Wednesday, August 7, 2013

Emily Hunt

Emily Hunt 1836-1922

Jealous Jessie
Watercolour over traces of pencil heightened with bodycolour and scratching out; signed and dated 'Emily Hunt/1861' and inscribed 'No. 1. Jealous Jessie./Miss Emily Hunt/Tor Villa/Campden Hill/Kensington-W.' on label verso.
10 x 14 inches
Provenance: Collection of Thomas Combe, Oxford
Thence by descent to his wife Martha Combe, 1872
Martha Combe Executors' Sale, J.R. Mallam and Son, St. Paul's Schools, Oxford, 23 February 1894, lot 99
Purchased from the above sale by John Crossley, nephew of Thomas Combe
Thence by descent
Exhibited: Royal Academy, 1862, no 976
Literature: Judith Bronkhurst, William Holman Hunt: A Catalogue Raisonné, New Haven and London, 2006, volume II, p. 96
This watercolour by Emily Hunt depicts one of Thomas Combe's collie dogs in Combe's garden in Oxford. Combe lived at North House in the quadrangle of the Clarendon Press, of which he was Superintendent. He was an important patron of the Pre-Raphaelites, and in particular Emily's brother William, who loved him like a father.

In 1857 Emily moved in with William Holman Hunt to 1 Tor Villa, Kensington so that he could teach her to draw. Mentoring her work took up a good deal of his time, and 11 May 1862 he complained to Thomas Combe: 'when I get up from my own work to rest my eyes for a minute or two. I find my sisters work so backward that I have to labor at that till its time to leave off' (MS. Bodleian Library, Oxford, MS.Eng.lett.c.296 fol.92v). At that date Jealous Jessie was on view at the Royal Academy as entirely the work of Emily Hunt. However, the handling of the dog's face is much more detailed and assured than the rest of the sheet; the treatment of the eye and the way in which the shadows round it are delineated are entirely characteristic of William Holman Hunt's practice. He may also have suggested the unusual composition the portrayal of a dog holding a peacock feather in her mouth is not necessarily something an inexperienced artist would have chosen to paint.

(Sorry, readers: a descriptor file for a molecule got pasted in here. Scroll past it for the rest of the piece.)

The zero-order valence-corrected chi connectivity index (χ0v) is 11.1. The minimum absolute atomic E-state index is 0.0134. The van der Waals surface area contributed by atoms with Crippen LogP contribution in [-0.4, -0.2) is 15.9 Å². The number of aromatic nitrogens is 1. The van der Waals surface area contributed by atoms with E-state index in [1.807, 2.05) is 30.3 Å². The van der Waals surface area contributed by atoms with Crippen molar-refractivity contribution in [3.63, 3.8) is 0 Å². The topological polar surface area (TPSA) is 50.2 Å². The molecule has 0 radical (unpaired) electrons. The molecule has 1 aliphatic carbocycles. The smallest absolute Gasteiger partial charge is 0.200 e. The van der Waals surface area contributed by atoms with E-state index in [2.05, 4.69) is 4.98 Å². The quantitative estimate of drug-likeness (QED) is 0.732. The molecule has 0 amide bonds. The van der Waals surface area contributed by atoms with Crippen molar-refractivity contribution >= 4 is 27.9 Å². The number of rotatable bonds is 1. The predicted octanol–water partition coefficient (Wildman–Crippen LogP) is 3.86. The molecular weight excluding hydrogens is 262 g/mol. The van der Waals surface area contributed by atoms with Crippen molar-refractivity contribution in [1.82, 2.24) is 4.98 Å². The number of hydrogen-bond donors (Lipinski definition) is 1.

The watercolour is in its original composition frame. The pattern on the frieze is identical to that of a carved frame Holman Hunt commissioned in 1861 for the small version of The Hireling Shepherd (illustrated in Bronkhurst 2006, volume II, p. 301). He was working on that painting in Oxford in August 1861; the date inscribed on Jealous Jessie suggests that Emily accompanied him on this visit.

Thomas Combe was extremely fond of his collie dogs and may well have commissioned the watercolour from Emily Hunt, which would account for its expensive frame. A sketch by Holman Hunt of Jessie in profile to the right, regarding another of Combe's collies, Tot, heads a letter of February 1863 to Hunt's nephew Teddy Wilson (FIGURE 1). A carving of the face of Jessie decorates the base of the easternmost column in the north aisle of St Barnabas', Oxford, a Tractarian church endowed by the Combes that opened in 1869.
Pictures by Emily Hunt are extremely rare. A portrait watercolour of 1868 in the British Museum Print Room (2000,0520.7) was executed a year after Emily fell out with her brother. It suggests that Hunt's teaching did not have a lasting influence. But Jealous Jessie reveals that with more than a little help from her brother Emily Hunt was capable of painting a work that is entirely Pre-Raphaelite in spirit.
We are grateful to Dr Judith Bronkhurst for her assistance.

Maas Gallery

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